NIAGARA DISCOVERIES: Tragic train accidents of old

COURTESY NIAGARA HISTORY CENTERThe Martinsville train station in the early 1900s. 

In the early 20th century people were still relying on trains to get them from one destination to another. It wasn’t until the 1920s that automobiles began to become commonplace on the roads of Niagara County. Two accidents, both occurring in the month of July and both involving trains, took the lives of at least 12 people, seven of whom were children.

The first of these incidents occurred on Wednesday, July 11, 1906, in Martinsville, a hamlet in North Tonawanda. The train, described as a “double headed passenger trolley,” jumped the switch while heading south on the Buffalo & Lockport Railway.

The train had left Olcott Beach earlier in the evening and had already been in Lockport. It was scheduled to reach the Martinsville station at 9:10 p.m. on its way to Buffalo. Most of the passengers had just spent a summer’s day at the Lake Ontario resort. Just before arriving in Martinsville, the train was given the all clear to proceed to the station, presuming that the track was clear. Three hundred feet before the station, the passenger train collided with a standing New York Central freight train.

The front passenger car was completely destroyed, killing five people and injuring another dozen. Passengers in the second car were uninjured but were in a state of shock after the accident. Among the dead was the train motorman, John Biddleman, of Webb Street, Lockport, as well as Charles Hutchinson of Park Avenue. A 22-year-old mother and her three year old son from Buffalo, as well as another young woman from that city, were also killed. Another Lockport man, Lee Johnson, was not expected to survive his injuries. Most of the injured passengers were from Buffalo.

Ironically, Niagara County Coroner Dr. Jacob E. Helwig lived in Martinsville. He immediately began assisting the injured. The next day the Lockport Union-Sun left little to the imagination, reporting in gruesome detail the condition of the dead and injured passengers. Despite repeated denials by several railroad workers, human error was found to be the cause of the collision.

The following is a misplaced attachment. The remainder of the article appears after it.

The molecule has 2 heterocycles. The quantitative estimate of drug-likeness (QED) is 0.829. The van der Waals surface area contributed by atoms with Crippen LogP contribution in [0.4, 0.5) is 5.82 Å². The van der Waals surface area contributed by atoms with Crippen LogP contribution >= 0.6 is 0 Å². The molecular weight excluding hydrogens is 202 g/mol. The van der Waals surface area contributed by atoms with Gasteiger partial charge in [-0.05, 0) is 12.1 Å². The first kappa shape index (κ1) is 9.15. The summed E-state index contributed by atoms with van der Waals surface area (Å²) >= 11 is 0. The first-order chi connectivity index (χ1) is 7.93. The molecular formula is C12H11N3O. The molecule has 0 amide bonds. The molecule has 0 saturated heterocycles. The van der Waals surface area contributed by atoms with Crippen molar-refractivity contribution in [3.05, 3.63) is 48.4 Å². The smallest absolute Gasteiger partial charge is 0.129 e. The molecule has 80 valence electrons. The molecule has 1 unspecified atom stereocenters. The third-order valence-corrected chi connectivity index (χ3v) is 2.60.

More than 20 years later, another tragedy occurred, this time in Niagara Falls. On the Fourth of July, 1927, Samuel and Mary Pavloff and six of their eight children were in an automobile driving south on Sugar Street (now Hyde Park Boulevard) toward Buffalo Avenue. They had just passed the community of Echota on their right and were approaching the railroad crossing just before Buffalo Avenue. A westbound New York Central passenger train blew its whistle and put on its brakes but the car did not stop and the train slammed into the automobile, splitting it in two and sending the passengers flying through the air. Mary Pavloff and all six children were killed. Samuel Pavloff sustained serious but non life-threatening injuries.

To compound the tragedy, there was some kind of confusion over the services and the burial of the victims. Mrs. Pavloff and the two oldest children had funeral services at Holy Trinity Catholic Church in Niagara Falls. Services for the four younger children were conducted by Rev. Mr. Albert Bacon of the First Presbyterian Church in Niagara Falls. Burial was scheduled to be at Holy Trinity Cemetery in Lewiston but when the procession arrived it was discovered that the graves were in separate parts of the cemetery, three in the consecrated area and four in the unconsecrated area. Samuel Pavloff immediately objected to this arrangement and the procession turned around and went to Oakwood Cemetery in Niagara Falls.

Since burial plots were not ready at Oakwood, the caskets were left in the vault until graves could be dug. Then the seven Pavloff family members were all buried together. Seven identical stones now mark their final resting place.

Ann Marie Linnabery is the assistant director of the History Center of Niagara.